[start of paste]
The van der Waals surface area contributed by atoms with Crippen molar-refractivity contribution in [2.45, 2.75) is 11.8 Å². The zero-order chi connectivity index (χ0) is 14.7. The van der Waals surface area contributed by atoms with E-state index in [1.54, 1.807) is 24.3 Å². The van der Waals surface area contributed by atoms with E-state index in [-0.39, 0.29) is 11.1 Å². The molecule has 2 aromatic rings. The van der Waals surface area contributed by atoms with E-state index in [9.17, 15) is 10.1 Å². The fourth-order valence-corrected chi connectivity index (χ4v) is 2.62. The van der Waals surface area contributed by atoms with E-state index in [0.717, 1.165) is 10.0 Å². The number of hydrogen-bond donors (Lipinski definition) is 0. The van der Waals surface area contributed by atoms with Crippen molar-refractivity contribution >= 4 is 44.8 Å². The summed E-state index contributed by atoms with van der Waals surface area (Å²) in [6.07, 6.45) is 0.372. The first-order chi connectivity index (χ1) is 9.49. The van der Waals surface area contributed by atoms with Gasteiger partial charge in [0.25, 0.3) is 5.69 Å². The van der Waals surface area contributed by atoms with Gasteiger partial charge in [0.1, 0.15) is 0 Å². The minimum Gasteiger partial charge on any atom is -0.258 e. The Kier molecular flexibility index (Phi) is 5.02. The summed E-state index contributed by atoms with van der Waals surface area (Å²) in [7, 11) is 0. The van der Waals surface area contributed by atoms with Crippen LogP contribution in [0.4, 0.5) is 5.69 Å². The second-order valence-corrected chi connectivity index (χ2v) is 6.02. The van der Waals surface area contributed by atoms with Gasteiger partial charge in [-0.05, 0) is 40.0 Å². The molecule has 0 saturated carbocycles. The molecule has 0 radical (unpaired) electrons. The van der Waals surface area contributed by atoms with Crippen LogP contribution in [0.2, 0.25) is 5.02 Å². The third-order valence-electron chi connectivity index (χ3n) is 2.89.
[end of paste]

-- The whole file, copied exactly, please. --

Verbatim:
The van der Waals surface area contributed by atoms with Crippen molar-refractivity contribution in [2.45, 2.75) is 11.8 Å². The zero-order chi connectivity index (χ0) is 14.7. The van der Waals surface area contributed by atoms with E-state index in [1.54, 1.807) is 24.3 Å². The van der Waals surface area contributed by atoms with E-state index in [-0.39, 0.29) is 11.1 Å². The molecule has 2 aromatic rings. The van der Waals surface area contributed by atoms with E-state index in [9.17, 15) is 10.1 Å². The fourth-order valence-corrected chi connectivity index (χ4v) is 2.62. The van der Waals surface area contributed by atoms with E-state index in [0.717, 1.165) is 10.0 Å². The number of hydrogen-bond donors (Lipinski definition) is 0. The van der Waals surface area contributed by atoms with Crippen molar-refractivity contribution >= 4 is 44.8 Å². The summed E-state index contributed by atoms with van der Waals surface area (Å²) in [6.07, 6.45) is 0.372. The first-order chi connectivity index (χ1) is 9.49. The van der Waals surface area contributed by atoms with Gasteiger partial charge in [0.25, 0.3) is 5.69 Å². The van der Waals surface area contributed by atoms with Gasteiger partial charge in [0.1, 0.15) is 0 Å². The minimum Gasteiger partial charge on any atom is -0.258 e. The Kier molecular flexibility index (Phi) is 5.02. The summed E-state index contributed by atoms with van der Waals surface area (Å²) in [7, 11) is 0. The van der Waals surface area contributed by atoms with Crippen LogP contribution in [0.4, 0.5) is 5.69 Å². The second-order valence-corrected chi connectivity index (χ2v) is 6.02. The van der Waals surface area contributed by atoms with Gasteiger partial charge in [-0.05, 0) is 40.0 Å². The molecule has 0 saturated carbocycles. The molecule has 0 radical (unpaired) electrons. The van der Waals surface area contributed by atoms with Crippen LogP contribution in [0.2, 0.25) is 5.02 Å². The third-order valence-electron chi connectivity index (χ3n) is 2.89.